Life expectancies are rising globally, and the number of people who reach the age of 90 and beyond is increasing. However, with age, the incidence of cancer increases. For instance, age is an important risk factor for colorectal cancer (CRC), which is the third most common cancer in the world (1,2). Older people are increasingly being diagnosed with CRC, with a median age at diagnosis of about 70 years (3). Further, in patients aged ≥90 years, CRC accounts for more than one-fifth of new cancer diagnoses (4).
Surgical treatment remains the mainstay for resectable CRC. However, surgery is not always performed on nonagenarians with CRC due to the risk of complications relating to age, comorbidity, and reduced functional reserve. It has even been considered that the best treatment option for nonagenarians with CRC is no treatment (5). However, to date, data on the outcomes of CRC surgery in nonagenarians are limited.
The present study aimed to evaluate the short-term postoperative results and long-term survival following CRC surgery in patients aged ≥90 years, and to define factors associated with the Comprehensive Complication Index (CCI) and overall survival (OS).
We present the following article in accordance with the STROBE reporting checklist (available at https://dx.doi.org/10.21037/jgo-21-324).
From January 2000 to December 2019, 151 consecutive patients with CRC aged ≥90 years from 3 individual hospitals were enrolled. Patients were excluded if they did not undergo surgery, had CRC concurrent with another type of cancer, or had incomplete clinical records.
Before surgery, patients underwent a series of examinations, including: colonoscopy with biopsies, CT of the abdominal pelvic cavity, and chest X-ray or CT. For patients undergoing elective surgery, mechanical bowel preparation was administered 1 day before surgery. All patients were given intravenous antibiotics 30 minutes before surgery, and the antibiotics lasted for 48 hours after surgery.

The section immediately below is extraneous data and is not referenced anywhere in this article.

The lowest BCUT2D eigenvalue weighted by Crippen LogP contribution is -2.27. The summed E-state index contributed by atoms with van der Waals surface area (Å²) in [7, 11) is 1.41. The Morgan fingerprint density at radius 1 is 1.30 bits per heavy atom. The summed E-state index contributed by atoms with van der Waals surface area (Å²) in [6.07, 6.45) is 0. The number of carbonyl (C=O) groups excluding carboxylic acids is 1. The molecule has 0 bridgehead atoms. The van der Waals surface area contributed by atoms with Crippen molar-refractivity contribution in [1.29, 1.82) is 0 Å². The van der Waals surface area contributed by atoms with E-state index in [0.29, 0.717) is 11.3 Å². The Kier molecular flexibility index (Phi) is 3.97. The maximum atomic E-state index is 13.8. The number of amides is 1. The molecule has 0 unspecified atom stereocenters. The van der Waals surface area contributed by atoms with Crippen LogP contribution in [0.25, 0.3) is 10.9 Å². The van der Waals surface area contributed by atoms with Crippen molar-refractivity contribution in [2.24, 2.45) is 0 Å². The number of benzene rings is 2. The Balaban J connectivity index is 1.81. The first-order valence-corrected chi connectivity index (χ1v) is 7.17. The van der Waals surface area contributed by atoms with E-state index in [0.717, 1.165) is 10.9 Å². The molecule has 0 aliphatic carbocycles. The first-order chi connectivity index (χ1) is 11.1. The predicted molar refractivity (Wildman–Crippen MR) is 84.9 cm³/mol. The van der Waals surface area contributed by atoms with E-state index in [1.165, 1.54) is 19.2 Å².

Different surgical procedures were performed depending on the patient’s tumor site, tumor stage, and condition. Surgical procedures performed within 24 hours after hospital admission were defined as emergency surgery. The surgical procedures have been described in detail previously (6,7). For laparoscopic surgery, multiple trocars (4 or 5 trocars) were used.
Data on postoperative complications were collected, and the CCI was used to classify complications (8). Operative mortality was defined as any death related to surgery or surgical complications. Tumor specimens were examined by at least 2 pathologists. Tumors were staged according to the American Joint Committee on Cancer (8th edition) staging system.
The following patient data were prospectively collected: sex, age, Eastern Cooperative Oncology Group (ECOG) performance status score, body mass index (BMI), patient comorbidities, American Society of Anesthesiologists (ASA) score, tumor location, and tumor stage. Patient comorbidities were recorded and graded according to the Charlson Comorbidity Index (9). OS was defined as the time from the date of surgery to the date of death.
Quantitative variables were expressed as means and standard deviations (SDs), and the Student’s t-test was used for comparisons. Categorical variables were expressed as frequencies and percentages, and comparisons were analyzed by the chi-square test, when one or more of the cell counts in a 2×2 table was less than 5, Fisher’s exact test was used. All comparisons were two-sided, and P<0.05 was considered to indicate statistical significance.
Linear regression was adopted to analyze the clinicopathological factors associated with the CCI. The Kaplan-Meier method was employed to calculate survival, and the survival curves were compared by the log-rank test. The Cox proportional-hazards model was applied to analyze survival-associated factors, and adjusted hazard ratios (HRs) and their 95% confidence intervals (CIs) were calculated. Variables with significant associations in univariate analysis, as defined by a P value <0.1, were included in multivariate analysis. SPSS 25.0 for Windows (IBM Corporation, Armonk, NY, USA) was used to perform the data analyses.
All procedures performed in this study involving human participants were in accordance with the Declaration of Helsinki (as revised in 2013). The study was approved by institutional ethics board of three hospitals (No.:2014-ke-161-1). Individual consent for this retrospective analysis was waived.
This study included 151 patients with CRC aged ≥90 years, among whom 89 patients (58.9%) were women. The patients had a mean age of 92.8 years (SD ±1.9 years), and their mean Charlson Comorbidity Index score was 7.7 (±2.6). Colon cancer was more common than rectal cancer (66.9% vs. 33.1%, Table 1).
There were 105 cases (69.5%) and 46 cases (30.5%) of elective surgery and emergency surgery, respectively. Most patients underwent open resection (72.8%), which was performed with curative intent in 84.8% of such cases. The most common surgical procedures included right colectomy (35.8%), Hartmann’s procedure (16.6%), left hemicolectomy/sigmoidectomy (15.9%), and anterior resection (13.9%). Primary anastomosis was performed in 95 patients (62.9%).